Mary Kom: About the heroine, not the boxer

September 05, 2014 02:19 pm | Updated December 05, 2021 09:10 am IST

A still from the movie Mary Kom

A still from the movie Mary Kom

How desperate for audience empathy must you be to almost kill an infant to get tears from the audience? Wait, isn’t this supposed to be a biopic about a boxer? But director Omung Kumar is so insecure about his boxing climax that he decides to intercut it with an infant fighting for his life on the operation table.

A tiny peanut of a baby with a hole in his heart has stopped breathing when Mary Mom has been knocked out (almost, of course) far from home at a world boxing championship.

This has to go down as one of the most manipulative segments in the history of Indian cinema.

Oh yes, we are supposed to relax because it’s a Bollywood film and we can’t expect any less from it, especially from a Sanjay Leela Bhansali production (Bhansali is also the creative director and we can see his touch).

While biopics can be allowed cinematic liberties and the freedom of interpretation, how much is too much really? When does it go from “based on a true story” to “inspired from a true story”? This biopic is mostly inspired by the life of Mary Kom and hardly based on it.

Mary Kom was a modern woman with a mind of her own. Even a simple Wikipedia search will tell you that this fighter did not feel the need to quit boxing just because she got married. She continued fighting even after 2005.

Yet, the conflict here seems to say: “Oh God, she got married and became a mother! How can she box now? She is destined to havaldar jobs and fading away!”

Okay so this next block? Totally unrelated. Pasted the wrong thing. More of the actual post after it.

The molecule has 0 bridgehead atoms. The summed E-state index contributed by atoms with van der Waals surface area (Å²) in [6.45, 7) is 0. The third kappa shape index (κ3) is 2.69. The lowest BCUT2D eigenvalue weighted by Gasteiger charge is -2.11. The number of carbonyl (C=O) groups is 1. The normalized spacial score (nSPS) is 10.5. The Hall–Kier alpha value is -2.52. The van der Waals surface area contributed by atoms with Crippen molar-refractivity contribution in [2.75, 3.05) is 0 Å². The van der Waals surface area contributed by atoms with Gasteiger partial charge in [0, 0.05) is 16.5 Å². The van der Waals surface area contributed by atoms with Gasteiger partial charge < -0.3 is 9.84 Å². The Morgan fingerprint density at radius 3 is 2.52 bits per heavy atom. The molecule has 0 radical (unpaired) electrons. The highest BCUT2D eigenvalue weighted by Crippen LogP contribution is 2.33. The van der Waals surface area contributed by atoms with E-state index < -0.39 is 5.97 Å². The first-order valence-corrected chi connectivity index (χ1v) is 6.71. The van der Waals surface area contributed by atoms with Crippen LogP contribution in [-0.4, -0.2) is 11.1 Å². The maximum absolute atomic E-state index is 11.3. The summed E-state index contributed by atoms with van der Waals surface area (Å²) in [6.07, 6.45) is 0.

The real Mary Kom never quit, married or not. To make her a quitter just for the sake of conflict and to use marriage as the obstacle is not only inaccurate but also regressive. To make a truly modern film and do justice to the spirit of Magnificent Mary, they ought to have shown the spirit with which she took pregnancy in her stride without making a big deal of it.

This daughter of a farmer had a mind of her own and fought a difficult system – a corrupt Federation, a patriarchal society, and the most aggressive of world champions – but to show her fighting this without a conflict would mean no interval block… And to show her fight without baggage in the climax would mean no audience empathy? These are assumptions the makers have made.

So what we get is a film with unwarranted, poorly manufactured melodrama that only reinforces old school beliefs – that it is indeed difficult for a woman to get back to her career after she gets married.

But P.C… Priyanka Chopra, like M.C. Mary Kom, is a fighter. She packs in quite a punch here. The spirited actress rises above the material and makes us invest in her. She owns the film and does full justice to the spirit of the world champion, making all that criticism about her casting irrelevant. Ask Mary Kom if she would have preferred a lesser-known actor from the North East to play her instead of Priyanka Chopra. The answer is a no-brainer.

The idea of making a biopic, after all, is to make sure more people know about the person the film wants to celebrate. We understand eulogising is a part of that package but making the person, and a cutesy Manipuri baby, suffer on screen just to win the audience over is a bit of a shame. Mary Kom deserved a better film.

Go watch it anyway to celebrate the heroine, if not the boxer. Well done, PC. Knockout performance, indeed.

Genre : Biopic

Director : Omung Kumar

Cast : Priyanka Chopra, Sunil Thapa, Darshan Kumar

Storyline : A three-time world champion needs to get back to boxing after becoming a mother of twins

Bottomline : Priyanka Chopra rises above a generic script, predictable treatment and an extremely manipulative narrative.

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